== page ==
This month, the Council on Foreign Relations (CFR) reported its Global Governance Report Card for its broad range of international issues, including climate change. This time around, the organization gave the global climate change regime a D-rating. Here were the overall grades that the regime received:
CLIMATE CHANGE REGIME
|Understanding Climate Change Threats||Excellent||Leader:||European Union, Pacific Islands Forum|
|Curbing Emissions and Promoting Low Carbon Development||Poor||Gold Star:||Intergovernmental Panel on Climate change|
|Monitoring and Enforcing Emissions Cuts||Average||Most Improved:||None|
|Financing Emissions Cuts and Adaptation||Poor||Laggard:||China, United States|
|Adapting to Climate Change||Poor||Truant:||Russia, Australia|
|Utilizing Carbon Sinks||Good||Detention:||
Clearly, the international regime has deprioritized climate change. But while this may not seem all too worrisome, the most startling grades are those that regard adaptation, both of which received poor grades. Please read my other blog post about adaptation strategies for climate change and their importance in today’s era to better understand my concern for these ratings. In essence, climate change does not seem quite imminent but does is occurring. Thus, the private sector or the government should begin investing in adaptation strategies that will ensure the longevity of society before the impacts of climate change enter into full effect. Last year, adaptation projects represented only 17 percent of global climate finance, indicating a widespread lack of prioritization for this type of strategy. However, if climate change is to be adequately dealt with, this percentage should be the opposite, with adaptation strategies representing at least 83 percent of climate finance.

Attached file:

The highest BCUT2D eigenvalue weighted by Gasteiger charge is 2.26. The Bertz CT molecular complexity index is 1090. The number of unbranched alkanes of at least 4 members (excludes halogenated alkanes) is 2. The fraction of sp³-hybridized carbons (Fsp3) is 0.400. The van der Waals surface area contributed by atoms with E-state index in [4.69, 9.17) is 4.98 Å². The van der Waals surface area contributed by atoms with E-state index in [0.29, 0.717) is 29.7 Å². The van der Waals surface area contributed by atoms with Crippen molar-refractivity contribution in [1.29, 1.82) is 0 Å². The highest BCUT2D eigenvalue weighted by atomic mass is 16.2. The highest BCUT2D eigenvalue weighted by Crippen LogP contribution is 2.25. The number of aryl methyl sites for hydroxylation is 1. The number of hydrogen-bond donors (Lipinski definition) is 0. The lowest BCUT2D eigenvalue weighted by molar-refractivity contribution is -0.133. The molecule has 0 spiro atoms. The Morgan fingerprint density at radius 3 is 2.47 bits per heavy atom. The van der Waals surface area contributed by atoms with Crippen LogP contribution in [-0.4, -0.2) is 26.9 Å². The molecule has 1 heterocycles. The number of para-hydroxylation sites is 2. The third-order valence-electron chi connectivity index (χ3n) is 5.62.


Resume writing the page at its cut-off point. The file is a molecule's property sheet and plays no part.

According to the CFR, the United States, China, and the European Union all made modest gains with regards to adaptation strategies, but they wholly failed at assisting developing nations working to come up with similar strategies. As I note in my blog post regarding developing and developed nations, developing countries are more susceptible to the impacts of climate change. Although developed nations have more abundant finances to invest in adaptation strategies, developing nations have more to lose if they fail to implement strategies of their own. Thus, with the assistance of developed nations, these developing nations should start implementing green growth strategies that could help protect their particularly vulnerable societies. The U.S. must move form a laggard status to a leader on climate change, as its leadership on solutions to environmental issues is crucial.
As the international regime’s understanding of climate change threats is “excellent,” it is time that the regime starts actively pursuing strategies that can minimize the effects that the impacts have on society. Perhaps by this time next year, the rating will move.
Tanner Davis is a research associate at the National Center for Policy Analysis.